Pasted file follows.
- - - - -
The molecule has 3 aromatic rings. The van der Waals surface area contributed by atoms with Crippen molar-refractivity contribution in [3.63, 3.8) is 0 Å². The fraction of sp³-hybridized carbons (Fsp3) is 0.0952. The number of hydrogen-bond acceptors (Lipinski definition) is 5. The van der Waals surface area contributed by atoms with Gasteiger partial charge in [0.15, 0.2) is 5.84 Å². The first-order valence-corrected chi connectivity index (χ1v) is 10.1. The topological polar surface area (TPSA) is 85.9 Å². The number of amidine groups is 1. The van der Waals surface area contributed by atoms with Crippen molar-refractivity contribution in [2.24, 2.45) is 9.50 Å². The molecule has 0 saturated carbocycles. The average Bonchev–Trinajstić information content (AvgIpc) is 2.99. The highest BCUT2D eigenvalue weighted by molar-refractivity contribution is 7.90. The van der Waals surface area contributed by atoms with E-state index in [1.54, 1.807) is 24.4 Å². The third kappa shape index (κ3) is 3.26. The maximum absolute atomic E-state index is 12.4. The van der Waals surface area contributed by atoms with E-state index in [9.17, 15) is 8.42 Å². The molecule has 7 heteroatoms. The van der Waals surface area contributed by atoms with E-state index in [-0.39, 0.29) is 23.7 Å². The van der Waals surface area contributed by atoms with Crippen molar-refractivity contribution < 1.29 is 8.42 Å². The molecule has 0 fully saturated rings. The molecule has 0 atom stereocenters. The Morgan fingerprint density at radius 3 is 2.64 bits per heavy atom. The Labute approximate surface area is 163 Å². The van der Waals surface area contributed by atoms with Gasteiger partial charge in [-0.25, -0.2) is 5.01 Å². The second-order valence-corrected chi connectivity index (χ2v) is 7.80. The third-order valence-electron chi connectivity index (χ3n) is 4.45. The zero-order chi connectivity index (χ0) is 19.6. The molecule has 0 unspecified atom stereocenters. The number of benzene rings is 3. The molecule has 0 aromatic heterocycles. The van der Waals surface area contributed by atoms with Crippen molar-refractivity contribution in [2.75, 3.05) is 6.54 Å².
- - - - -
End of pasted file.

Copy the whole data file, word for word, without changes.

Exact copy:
The molecule has 3 aromatic rings. The van der Waals surface area contributed by atoms with Crippen molar-refractivity contribution in [3.63, 3.8) is 0 Å². The fraction of sp³-hybridized carbons (Fsp3) is 0.0952. The number of hydrogen-bond acceptors (Lipinski definition) is 5. The van der Waals surface area contributed by atoms with Gasteiger partial charge in [0.15, 0.2) is 5.84 Å². The first-order valence-corrected chi connectivity index (χ1v) is 10.1. The topological polar surface area (TPSA) is 85.9 Å². The number of amidine groups is 1. The van der Waals surface area contributed by atoms with Crippen molar-refractivity contribution in [2.24, 2.45) is 9.50 Å². The molecule has 0 saturated carbocycles. The average Bonchev–Trinajstić information content (AvgIpc) is 2.99. The highest BCUT2D eigenvalue weighted by molar-refractivity contribution is 7.90. The van der Waals surface area contributed by atoms with E-state index in [1.54, 1.807) is 24.4 Å². The third kappa shape index (κ3) is 3.26. The maximum absolute atomic E-state index is 12.4. The van der Waals surface area contributed by atoms with E-state index in [9.17, 15) is 8.42 Å². The molecule has 7 heteroatoms. The van der Waals surface area contributed by atoms with E-state index in [-0.39, 0.29) is 23.7 Å². The van der Waals surface area contributed by atoms with Crippen molar-refractivity contribution < 1.29 is 8.42 Å². The molecule has 0 fully saturated rings. The molecule has 0 atom stereocenters. The Morgan fingerprint density at radius 3 is 2.64 bits per heavy atom. The Labute approximate surface area is 163 Å². The van der Waals surface area contributed by atoms with Gasteiger partial charge in [-0.25, -0.2) is 5.01 Å². The second-order valence-corrected chi connectivity index (χ2v) is 7.80. The third-order valence-electron chi connectivity index (χ3n) is 4.45. The zero-order chi connectivity index (χ0) is 19.6. The molecule has 0 unspecified atom stereocenters. The number of benzene rings is 3. The molecule has 0 aromatic heterocycles. The van der Waals surface area contributed by atoms with Crippen molar-refractivity contribution in [2.75, 3.05) is 6.54 Å².